Monday, 8 December 2014

Pursuing the History of the Hubble Space Telescope

Visiting the full-scale test article for the Hubble Space Telescope in 2006. Randy Attwood photo

In the coming spring, astronomers and many other people will be marking the twenty-fifth anniversary of the launch of the Hubble Space Telescope. 

In that quarter century, our view of the universe has been revolutionized, thanks to a large part - but not entirely - to the Hubble Telescope. Today we know that the universe is expanding at an increasing rate, much to the surprise of astronomers and physicists. These scientists are now trying to understand the reasons for that accelerating growth, suggesting that a mysterious "dark energy" is the reason.

Hubble has allowed us to measure the age of the universe more accurately than ever. Today it is believed to be 13.7 billion years old, give or take a few hundred million years. Hubble's famous Deep Field and Ultra Deep Field photos have looked back in time and picked out galaxies from the early years of the universe.

While planets orbiting other stars were first discovered in the 1990s using Earthbound telescopes, Hubble and more specialized space telescopes have provided more information about these planets, with Hubble taking the first visible light photo of such an object.

But what most non-scientists remember are Hubble's amazing photos that go from nearby planets to stellar nurseries and from exploding novae to mysterious nebulae and evolving galaxies.

In addition to these and many other discoveries, Hubble has caused major changes to NASA and more importantly, to the way astronomy is done, both by professional astronomers and even rank amateurs like me.

Hubble is revealing the stories of our universe, but the space telescope's quarter century of operations have generated their own stories. And finding and telling those stories and looking for their meaning will be my job for the next few years.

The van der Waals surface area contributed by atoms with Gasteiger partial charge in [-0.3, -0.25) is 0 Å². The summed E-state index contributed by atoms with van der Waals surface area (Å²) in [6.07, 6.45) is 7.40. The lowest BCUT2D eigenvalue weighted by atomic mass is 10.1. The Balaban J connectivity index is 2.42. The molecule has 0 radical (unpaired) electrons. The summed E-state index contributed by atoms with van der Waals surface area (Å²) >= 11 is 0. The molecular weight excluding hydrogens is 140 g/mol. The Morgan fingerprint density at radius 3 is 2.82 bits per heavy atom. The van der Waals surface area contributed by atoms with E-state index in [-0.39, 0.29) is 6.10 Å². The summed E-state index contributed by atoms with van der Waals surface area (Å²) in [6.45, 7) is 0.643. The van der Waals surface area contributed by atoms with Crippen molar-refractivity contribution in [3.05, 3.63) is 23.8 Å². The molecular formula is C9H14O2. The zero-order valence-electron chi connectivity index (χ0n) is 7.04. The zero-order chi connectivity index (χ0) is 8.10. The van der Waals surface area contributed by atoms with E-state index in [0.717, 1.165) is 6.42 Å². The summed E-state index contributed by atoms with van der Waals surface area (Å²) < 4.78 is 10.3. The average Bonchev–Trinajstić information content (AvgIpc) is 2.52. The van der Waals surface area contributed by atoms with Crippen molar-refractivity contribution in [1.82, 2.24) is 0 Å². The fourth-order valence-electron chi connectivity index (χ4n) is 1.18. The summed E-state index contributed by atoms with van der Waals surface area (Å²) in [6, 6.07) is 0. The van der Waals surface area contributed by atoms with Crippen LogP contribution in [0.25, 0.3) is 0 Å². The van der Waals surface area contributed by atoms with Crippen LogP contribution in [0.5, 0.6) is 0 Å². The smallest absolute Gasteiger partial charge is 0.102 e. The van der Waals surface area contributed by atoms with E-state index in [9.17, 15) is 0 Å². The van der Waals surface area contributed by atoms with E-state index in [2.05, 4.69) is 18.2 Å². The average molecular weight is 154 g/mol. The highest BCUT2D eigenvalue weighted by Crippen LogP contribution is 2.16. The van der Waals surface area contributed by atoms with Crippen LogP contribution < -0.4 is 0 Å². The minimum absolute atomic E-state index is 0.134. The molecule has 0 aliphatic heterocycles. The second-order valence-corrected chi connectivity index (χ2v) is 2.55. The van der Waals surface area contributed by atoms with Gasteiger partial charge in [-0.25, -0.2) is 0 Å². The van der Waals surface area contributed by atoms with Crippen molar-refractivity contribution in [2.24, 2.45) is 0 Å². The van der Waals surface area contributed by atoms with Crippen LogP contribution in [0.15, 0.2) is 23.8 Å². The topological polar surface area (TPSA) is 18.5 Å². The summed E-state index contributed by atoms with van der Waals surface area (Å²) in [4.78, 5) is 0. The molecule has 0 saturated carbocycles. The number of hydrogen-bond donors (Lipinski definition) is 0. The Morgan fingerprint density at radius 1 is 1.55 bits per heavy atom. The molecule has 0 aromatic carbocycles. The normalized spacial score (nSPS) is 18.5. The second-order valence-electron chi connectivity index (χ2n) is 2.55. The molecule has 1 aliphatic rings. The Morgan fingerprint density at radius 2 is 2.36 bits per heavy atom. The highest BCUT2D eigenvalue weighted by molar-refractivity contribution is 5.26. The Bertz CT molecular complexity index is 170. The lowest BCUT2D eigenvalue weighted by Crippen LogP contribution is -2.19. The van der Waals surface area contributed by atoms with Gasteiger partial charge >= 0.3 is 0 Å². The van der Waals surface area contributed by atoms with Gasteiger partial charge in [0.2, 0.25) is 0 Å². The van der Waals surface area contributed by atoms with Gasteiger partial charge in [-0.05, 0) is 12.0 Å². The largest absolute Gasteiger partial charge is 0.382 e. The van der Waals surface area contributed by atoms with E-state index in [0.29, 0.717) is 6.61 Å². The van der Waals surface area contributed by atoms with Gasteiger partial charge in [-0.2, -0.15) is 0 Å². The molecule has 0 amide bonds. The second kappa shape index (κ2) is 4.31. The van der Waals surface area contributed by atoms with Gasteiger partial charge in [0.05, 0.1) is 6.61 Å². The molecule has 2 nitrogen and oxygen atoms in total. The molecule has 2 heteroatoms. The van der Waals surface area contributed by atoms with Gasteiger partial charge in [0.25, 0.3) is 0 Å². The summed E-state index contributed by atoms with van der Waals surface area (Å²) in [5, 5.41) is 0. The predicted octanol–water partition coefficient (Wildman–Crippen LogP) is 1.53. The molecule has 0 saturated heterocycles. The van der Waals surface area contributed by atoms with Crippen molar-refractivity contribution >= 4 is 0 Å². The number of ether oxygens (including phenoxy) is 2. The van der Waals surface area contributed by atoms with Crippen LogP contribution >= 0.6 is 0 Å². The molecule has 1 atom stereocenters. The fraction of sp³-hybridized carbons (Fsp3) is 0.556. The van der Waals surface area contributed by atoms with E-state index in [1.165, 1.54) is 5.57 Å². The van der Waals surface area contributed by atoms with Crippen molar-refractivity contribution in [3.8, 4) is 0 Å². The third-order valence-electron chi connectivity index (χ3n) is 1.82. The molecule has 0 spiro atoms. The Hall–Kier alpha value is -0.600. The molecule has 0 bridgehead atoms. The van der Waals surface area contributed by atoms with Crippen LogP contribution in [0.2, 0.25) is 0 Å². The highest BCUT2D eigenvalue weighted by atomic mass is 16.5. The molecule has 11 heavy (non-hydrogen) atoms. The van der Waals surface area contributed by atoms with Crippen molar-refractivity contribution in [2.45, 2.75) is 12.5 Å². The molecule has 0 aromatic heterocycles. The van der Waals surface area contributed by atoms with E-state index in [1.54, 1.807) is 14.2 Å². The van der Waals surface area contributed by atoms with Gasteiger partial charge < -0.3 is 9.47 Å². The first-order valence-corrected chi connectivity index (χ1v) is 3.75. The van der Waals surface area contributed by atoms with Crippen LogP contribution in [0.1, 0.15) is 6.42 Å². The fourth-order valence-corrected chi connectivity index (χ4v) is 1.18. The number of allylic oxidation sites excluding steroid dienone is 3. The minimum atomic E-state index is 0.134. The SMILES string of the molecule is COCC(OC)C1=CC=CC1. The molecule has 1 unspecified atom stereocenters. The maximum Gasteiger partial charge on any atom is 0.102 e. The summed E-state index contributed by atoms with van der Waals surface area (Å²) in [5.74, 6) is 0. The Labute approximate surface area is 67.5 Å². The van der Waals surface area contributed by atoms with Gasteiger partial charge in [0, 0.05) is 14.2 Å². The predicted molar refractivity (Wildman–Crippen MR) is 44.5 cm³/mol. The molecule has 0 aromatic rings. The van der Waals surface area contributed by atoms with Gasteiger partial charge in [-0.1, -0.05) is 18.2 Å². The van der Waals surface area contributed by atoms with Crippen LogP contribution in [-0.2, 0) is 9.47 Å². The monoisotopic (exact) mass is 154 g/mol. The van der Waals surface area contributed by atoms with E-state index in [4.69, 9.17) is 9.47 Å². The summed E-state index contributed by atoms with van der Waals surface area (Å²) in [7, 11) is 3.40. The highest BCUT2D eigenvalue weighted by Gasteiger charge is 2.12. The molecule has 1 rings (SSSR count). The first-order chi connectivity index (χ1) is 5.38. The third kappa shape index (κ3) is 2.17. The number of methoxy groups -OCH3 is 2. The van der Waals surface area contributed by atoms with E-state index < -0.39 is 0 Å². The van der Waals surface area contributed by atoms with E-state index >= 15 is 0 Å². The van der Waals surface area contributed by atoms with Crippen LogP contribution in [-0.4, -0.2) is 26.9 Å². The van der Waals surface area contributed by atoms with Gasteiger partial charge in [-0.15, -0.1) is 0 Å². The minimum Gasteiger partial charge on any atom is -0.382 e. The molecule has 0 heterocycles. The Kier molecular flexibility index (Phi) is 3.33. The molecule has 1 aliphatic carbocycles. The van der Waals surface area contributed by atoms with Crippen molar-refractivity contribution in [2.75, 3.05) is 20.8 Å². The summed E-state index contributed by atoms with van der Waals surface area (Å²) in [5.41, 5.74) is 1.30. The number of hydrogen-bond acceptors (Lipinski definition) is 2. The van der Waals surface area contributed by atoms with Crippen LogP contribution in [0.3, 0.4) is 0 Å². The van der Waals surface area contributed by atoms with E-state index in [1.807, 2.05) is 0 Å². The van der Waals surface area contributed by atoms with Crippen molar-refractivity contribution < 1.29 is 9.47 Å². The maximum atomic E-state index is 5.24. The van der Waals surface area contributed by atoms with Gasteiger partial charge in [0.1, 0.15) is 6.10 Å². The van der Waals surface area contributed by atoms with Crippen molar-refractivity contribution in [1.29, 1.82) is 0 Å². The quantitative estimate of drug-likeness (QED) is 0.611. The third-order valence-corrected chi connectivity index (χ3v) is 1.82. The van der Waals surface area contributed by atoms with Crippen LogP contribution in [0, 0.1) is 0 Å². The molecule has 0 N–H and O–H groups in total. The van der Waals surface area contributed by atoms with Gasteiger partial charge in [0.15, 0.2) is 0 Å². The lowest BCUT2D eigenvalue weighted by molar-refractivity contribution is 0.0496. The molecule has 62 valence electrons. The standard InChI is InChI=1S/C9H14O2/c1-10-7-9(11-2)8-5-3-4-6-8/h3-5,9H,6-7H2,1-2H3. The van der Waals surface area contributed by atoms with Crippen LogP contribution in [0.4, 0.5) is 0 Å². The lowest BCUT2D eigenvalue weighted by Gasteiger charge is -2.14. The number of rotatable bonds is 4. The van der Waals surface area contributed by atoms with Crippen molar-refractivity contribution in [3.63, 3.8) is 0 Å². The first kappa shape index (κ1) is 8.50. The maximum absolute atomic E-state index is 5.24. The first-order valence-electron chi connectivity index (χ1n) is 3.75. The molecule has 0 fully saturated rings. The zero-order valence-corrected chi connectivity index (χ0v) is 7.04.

Under a contract with NASA, I will head a group producing this history and a database of documents and interviews on the history of the HST. My colleague and mentor Dr. Robert W. Smith, now at the University of Alberta, wrote the definitive history of how Hubble was conceived and built in his 1989 book, The Space Telescope: A study of NASA, science, technology and politics

My book will pick up the story on April 24, 1990, when the shuttle Discovery carried HST into orbit. Soon horrified scientists discovered that the telescope's main mirror was misshapen, but in late 1993 the first shuttle mission dedicated to repairing and updating Hubble installed equipment that corrected the defective mirror and allowed the Hubble Telescope to live up to its original promise and exceed it. 

Since then, four more teams of astronauts have visited HST and performed needed repairs. When the administrator of NASA in 2004 decided to cancel the last repair mission due to safety concerns in the wake of the 2003 Columbia shuttle disaster, an aroused public caused NASA reverse itself and fly that mission in 2009. Five years on, Hubble is still operating well, but  the end of the shuttle program in 2011 means that Hubble is now nearing the end of its own mission, since further repairs will not be possible.

Collecting and writing all that history is going to be a big challenge. The photo above showing me standing in front of the full-scale Structural Dynamic Test Vehicle for HST on display at the National Air and Space Museum in Washington, D.C., represents what I see as the dimensions of the task ahead. 

Watch this space for my adventures as I chase the history of Hubble. And, yes, I'll continue to keep an eye on other developments outside of Earth's atmosphere.

An article I wrote in 2010 on Hubble can be found here:

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